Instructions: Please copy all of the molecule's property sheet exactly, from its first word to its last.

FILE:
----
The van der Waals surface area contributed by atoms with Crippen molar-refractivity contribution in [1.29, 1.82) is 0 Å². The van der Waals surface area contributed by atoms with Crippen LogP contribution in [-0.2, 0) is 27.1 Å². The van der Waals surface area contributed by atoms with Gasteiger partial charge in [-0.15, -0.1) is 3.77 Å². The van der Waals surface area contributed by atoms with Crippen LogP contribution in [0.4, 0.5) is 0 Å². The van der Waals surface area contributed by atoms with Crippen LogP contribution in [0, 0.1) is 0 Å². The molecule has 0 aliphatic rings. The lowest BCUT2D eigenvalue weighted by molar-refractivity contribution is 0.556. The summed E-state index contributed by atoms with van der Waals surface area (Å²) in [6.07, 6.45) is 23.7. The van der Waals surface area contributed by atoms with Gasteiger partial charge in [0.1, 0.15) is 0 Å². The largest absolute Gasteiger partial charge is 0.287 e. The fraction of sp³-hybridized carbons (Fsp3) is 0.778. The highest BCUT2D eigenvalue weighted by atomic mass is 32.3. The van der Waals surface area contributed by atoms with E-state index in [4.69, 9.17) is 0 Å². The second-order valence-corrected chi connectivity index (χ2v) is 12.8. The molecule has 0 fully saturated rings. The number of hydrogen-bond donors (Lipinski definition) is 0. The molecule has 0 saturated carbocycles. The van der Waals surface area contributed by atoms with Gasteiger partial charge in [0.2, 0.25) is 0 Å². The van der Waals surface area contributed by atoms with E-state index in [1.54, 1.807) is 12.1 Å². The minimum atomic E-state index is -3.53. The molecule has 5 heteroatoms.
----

The van der Waals surface area contributed by atoms with Crippen molar-refractivity contribution in [1.29, 1.82) is 0 Å². The van der Waals surface area contributed by atoms with Crippen LogP contribution in [-0.2, 0) is 27.1 Å². The van der Waals surface area contributed by atoms with Gasteiger partial charge in [-0.15, -0.1) is 3.77 Å². The van der Waals surface area contributed by atoms with Crippen LogP contribution in [0.4, 0.5) is 0 Å². The van der Waals surface area contributed by atoms with Crippen LogP contribution in [0, 0.1) is 0 Å². The molecule has 0 aliphatic rings. The lowest BCUT2D eigenvalue weighted by molar-refractivity contribution is 0.556. The summed E-state index contributed by atoms with van der Waals surface area (Å²) in [6.07, 6.45) is 23.7. The van der Waals surface area contributed by atoms with Gasteiger partial charge in [0.1, 0.15) is 0 Å². The largest absolute Gasteiger partial charge is 0.287 e. The fraction of sp³-hybridized carbons (Fsp3) is 0.778. The highest BCUT2D eigenvalue weighted by atomic mass is 32.3. The van der Waals surface area contributed by atoms with E-state index in [4.69, 9.17) is 0 Å². The second-order valence-corrected chi connectivity index (χ2v) is 12.8. The molecule has 0 fully saturated rings. The number of hydrogen-bond donors (Lipinski definition) is 0. The molecule has 0 saturated carbocycles. The van der Waals surface area contributed by atoms with Gasteiger partial charge in [0.2, 0.25) is 0 Å². The van der Waals surface area contributed by atoms with E-state index in [1.54, 1.807) is 12.1 Å². The minimum atomic E-state index is -3.53. The molecule has 5 heteroatoms.